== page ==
Wednesday 21 May 2014

Nicholas Winton's holiday

Few people could have put a holiday to better use than Nicholas Winton – I’ve been reading about him today. Winton, a 29 year old London stockbroker of Jewish origin, was about to go skiing in December 1938 when he received a phone call from a friend  in Prague asking him to go and help Jewish refugees living in terrible conditions in camps. He went. He was appalled. He did something. In three weeks there he planned the mass evacuation of Jewish children, organized the paperwork and set about finding host families and money to bring them to Britain, and bullied British officialdom to act.


During the first half of 1939 Winton’s kindertransport managed to bring 669 children in eight trains to host families in Britain. The ninth, scheduled for 1 September 1939, never arrived. War had broken out. The children waiting eagerly at the Prague station were spirited away. He remains haunted by the memory: "Within hours of the announcement, the train disappeared. None of the 250 children aboard was seen again. We had 250 families waiting at Liverpool Street that day in vain. If the train had been a day earlier, it would have come through. Not a single one of those children was heard of again, which is an awful feeling."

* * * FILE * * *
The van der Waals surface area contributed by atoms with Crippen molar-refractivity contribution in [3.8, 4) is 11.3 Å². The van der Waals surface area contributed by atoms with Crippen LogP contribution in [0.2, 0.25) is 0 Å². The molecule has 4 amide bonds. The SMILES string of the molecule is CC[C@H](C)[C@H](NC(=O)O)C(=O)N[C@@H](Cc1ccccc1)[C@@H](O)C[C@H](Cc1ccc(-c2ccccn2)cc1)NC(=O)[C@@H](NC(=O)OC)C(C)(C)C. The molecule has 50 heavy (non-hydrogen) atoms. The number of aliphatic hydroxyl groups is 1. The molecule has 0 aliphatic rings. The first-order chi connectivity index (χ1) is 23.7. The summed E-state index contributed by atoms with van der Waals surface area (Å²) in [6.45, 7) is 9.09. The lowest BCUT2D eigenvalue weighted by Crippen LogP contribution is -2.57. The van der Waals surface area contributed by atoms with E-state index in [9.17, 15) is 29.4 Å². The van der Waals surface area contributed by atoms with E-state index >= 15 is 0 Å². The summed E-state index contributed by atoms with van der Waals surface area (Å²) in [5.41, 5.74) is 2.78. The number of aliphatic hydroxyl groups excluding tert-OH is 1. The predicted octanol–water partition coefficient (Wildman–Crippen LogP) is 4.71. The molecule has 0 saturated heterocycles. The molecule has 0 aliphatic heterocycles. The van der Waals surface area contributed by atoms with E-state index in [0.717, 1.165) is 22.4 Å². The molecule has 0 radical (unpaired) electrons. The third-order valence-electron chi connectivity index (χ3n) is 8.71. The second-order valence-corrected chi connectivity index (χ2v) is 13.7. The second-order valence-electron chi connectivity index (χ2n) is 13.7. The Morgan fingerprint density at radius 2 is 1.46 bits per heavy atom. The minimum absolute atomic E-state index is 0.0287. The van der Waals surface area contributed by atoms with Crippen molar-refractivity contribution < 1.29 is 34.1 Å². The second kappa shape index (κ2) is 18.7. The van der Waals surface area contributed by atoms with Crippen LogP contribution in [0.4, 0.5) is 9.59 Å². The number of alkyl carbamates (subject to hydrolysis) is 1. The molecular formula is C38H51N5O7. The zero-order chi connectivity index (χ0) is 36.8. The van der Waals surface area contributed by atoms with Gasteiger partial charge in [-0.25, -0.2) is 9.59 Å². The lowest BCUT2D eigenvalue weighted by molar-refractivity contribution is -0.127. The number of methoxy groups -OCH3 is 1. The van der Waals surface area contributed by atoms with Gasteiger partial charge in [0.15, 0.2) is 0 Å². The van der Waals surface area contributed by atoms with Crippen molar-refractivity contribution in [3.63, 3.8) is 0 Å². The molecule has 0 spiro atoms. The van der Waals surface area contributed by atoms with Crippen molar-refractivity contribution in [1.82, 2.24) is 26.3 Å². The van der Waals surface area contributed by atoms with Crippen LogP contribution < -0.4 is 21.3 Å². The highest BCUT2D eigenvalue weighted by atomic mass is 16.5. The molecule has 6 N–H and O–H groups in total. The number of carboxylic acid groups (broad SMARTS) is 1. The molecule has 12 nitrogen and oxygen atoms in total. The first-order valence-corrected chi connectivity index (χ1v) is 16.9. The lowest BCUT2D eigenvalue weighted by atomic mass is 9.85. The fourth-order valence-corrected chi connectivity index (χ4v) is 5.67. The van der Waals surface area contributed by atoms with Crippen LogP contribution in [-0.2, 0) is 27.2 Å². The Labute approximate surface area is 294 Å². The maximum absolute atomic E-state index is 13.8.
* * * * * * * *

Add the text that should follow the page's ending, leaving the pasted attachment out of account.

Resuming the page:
Winton with one of the evacuees


And Winton went back to ordinary life and never talked about what he had done – not even to his wife. It would be fifty years before she stumbled on a scrapbook in the loft and the whole story came out. Since then it has been widely publicised and the children of this evacuation have been coming forward – as ‘Winton’s children’.


Here’s a snippet from a TV programme about a reunion with the now elderly children and their descendents. It’s a real tearjerker. Winton is still alive. He’s just been awarded the Czech Republic’s highest honour. He’s 105.

Winton with the children

Sunday 11 May 2014

The Chapel of Bones

My Chinese publisher recently sent me this ghoulish picture of one of Malta's top nineteenth century tourist attractions: the Chapel of Bones in Valletta, reputed to be decorated with the neatly organised remains of those who died in the siege of Malta in 1565 - skulls round the arch and lined up in gawping rows beside the entrance, arm bones crossed like images from a pirate flag. The overall arrangement is quite a work of art. I didn't know about this when I was writing Empires of the Sea  - and was grimly fascinated. But as the chapel was said to contain the remains of 33, 000 people it must have been an ossuary drawing on the remains of Maltese people over a much longer period.

It was destroyed by a Luftwaffe bomb in the Second World War and is reputed to lie somewhere underground - waiting to be resurrected.

Otranto, on the heel of Italy, has a similar monument to the dead in the Ottoman-Christian wars. The Cathedral of Bones embeds the remains of 800 defenders executed after the shock Ottoman invasion of 1480. What times...